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Managing Jobs - Part 2


A couple weeks back I wrote Managing

Jobs - Part 1 as a both a brief introduction to some of the features of jobs

plus a reminder that as your business grows and changes, so must the way you

manage your jobs. This week I'd like to continue that by talking about some

other ideas that you might consider to help you manage them more effectively.

Let's start by revisiting a subject I covered in Worst

Practice - Not Having An Archive Plan For Each Table. I've found that unless

I design a plan to purge data at some point, it will grow unchecked forever,

which is usually about 3 years too long. Trying to solve that problem for

myself, I started by creating a category called "Cleanup", then

creating one job per database labeled 'DBName - Daily Cleanup'. Then I create

one or more steps that usually just have simple things like "delete from

orderdetails where orderdate < getdate() -365". If they are all plain

deletes, I just put them in one step. If I've got portions that have

dependencies (like orders vs orderdetails) I might put that in a separate step

to make it easier to see. I like to run these jobs daily so that the amount of

data being moved or removed is manageable - why delete 300,000 rows at the end

of the month when you can delete 10,000 per day? One job isn't always going to

be enough, you may well need a monthly or end of year type job. In any case,

using 'Cleanup' they're easy to spot when I need to see what is being deleted

when or need to add a new step to the job.

A big big item you need to think about is who gets notified when. Take a look

at your options:

I've gone back and forth on email notification, but the plan I'm using now is

to send the email to the person who is responsible for fixing the problem.

Sometimes it may be that they'll just ask me to run the job again, other times

the data is bad and must be fixed first. The alternative is you could have all

notifications come to you. I've tried this and it's not bad, but sometimes I'm

busy and no one can start working until I tell them it failed. Don't be afraid

to add operators and send them the notifications, it's easy enough to change if

they move on.

Paging can be useful, but should be used lightly. On my Nextel phone there

doesn't seem to be a way to say 'delete all queued messages', I have to read

every one! Reserve pages for really urgent problems. Same goes for net send - I

typically only enable this when I'm troubleshooting a problem and might not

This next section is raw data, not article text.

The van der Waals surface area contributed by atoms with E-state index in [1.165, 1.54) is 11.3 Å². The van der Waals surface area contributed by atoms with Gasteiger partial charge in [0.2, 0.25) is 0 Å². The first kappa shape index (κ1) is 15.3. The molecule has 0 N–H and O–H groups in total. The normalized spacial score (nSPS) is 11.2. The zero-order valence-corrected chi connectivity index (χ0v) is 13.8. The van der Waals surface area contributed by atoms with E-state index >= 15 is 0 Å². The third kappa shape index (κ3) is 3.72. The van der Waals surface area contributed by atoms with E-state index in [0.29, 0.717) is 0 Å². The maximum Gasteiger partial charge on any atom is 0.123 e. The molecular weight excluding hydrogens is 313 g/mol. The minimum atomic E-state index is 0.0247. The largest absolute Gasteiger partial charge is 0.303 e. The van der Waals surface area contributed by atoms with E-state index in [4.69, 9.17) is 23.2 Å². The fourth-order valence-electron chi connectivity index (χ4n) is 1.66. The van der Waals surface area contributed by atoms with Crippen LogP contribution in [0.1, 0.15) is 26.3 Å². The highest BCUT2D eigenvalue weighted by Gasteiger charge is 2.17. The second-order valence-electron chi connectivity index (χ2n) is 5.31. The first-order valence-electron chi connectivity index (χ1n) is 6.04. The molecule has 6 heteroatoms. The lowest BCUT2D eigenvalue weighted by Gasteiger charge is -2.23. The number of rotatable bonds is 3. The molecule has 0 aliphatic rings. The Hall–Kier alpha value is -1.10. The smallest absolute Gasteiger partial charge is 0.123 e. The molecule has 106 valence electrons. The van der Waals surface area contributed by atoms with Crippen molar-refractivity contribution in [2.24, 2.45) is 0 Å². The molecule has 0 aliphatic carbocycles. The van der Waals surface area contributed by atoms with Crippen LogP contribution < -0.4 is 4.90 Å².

realize I've gotten email if I'm working on something else. Net send is a lot

faster than a page usually.

Writing to the event log? I run 400 or more backups a day, when you look in

the log you scroll...and scroll. Leave the event log for real problems, rely on

the agent and the job history for managing your jobs. It's easier, you always

have access to it, your admin will thank you.

The automatic delete option is not used often, but it's a great tool when you

need it. I use maintenance plans for index rebuilds, sometimes I'll want to do a

quick run on a single db over lunch if it seems unusually slow. I set up a new

plan rather than altering my existing one, then modify the job to delete itself

when done - so I don't forget and let it run at lunch for a week or two.

Managing jobs is tough. If you get email every time a job runs, you'll soon

get used to them and stop paying attention - until they stop showing up...maybe.

Failure notification is better to me, but you are at the mercy of SQL Agent. Not

uncommon for a job to hang, so it hasn't run, but hasn't failed either! For time

sensitive jobs I typically run a second job that checks the history of the first

job looking to see if it completed in time. This works fine until the agent

itself fails. Then what?

Let me digress here a moment to say that not all jobs run in SQL. You may

have jobs that run the tape backup via the NT scheduler or some other scheduler.

Ideally you want to monitor ALL those jobs. Something to think about.

I like Greg Larsen's idea of a failed job report. That works well with the

idea of sending the failure notice to the person responsible for fixing it, yet

you can still monitor to make sure problems are resolved. Beyond that, I've been

thinking that what I really want (and have not yet built) is a process separate

from SQL that checks on all my jobs across servers. In particular I'd like to be

notified if a job varies in run time from the last x times it ran. If a job

usually takes 5 minutes and all of a sudden takes 20 minutes, I need to know and

figure out why. I think I could also use this to catch jobs that hang up and

never finish.

In a week or two I'll wrap this up with a discussion about how to code

complicated jobs (exe, dll, vs., or TSQL) and where to run them. Until then, I

hope you've enjoyed reading this and will take a minute to comment on the

article - positive or negative!


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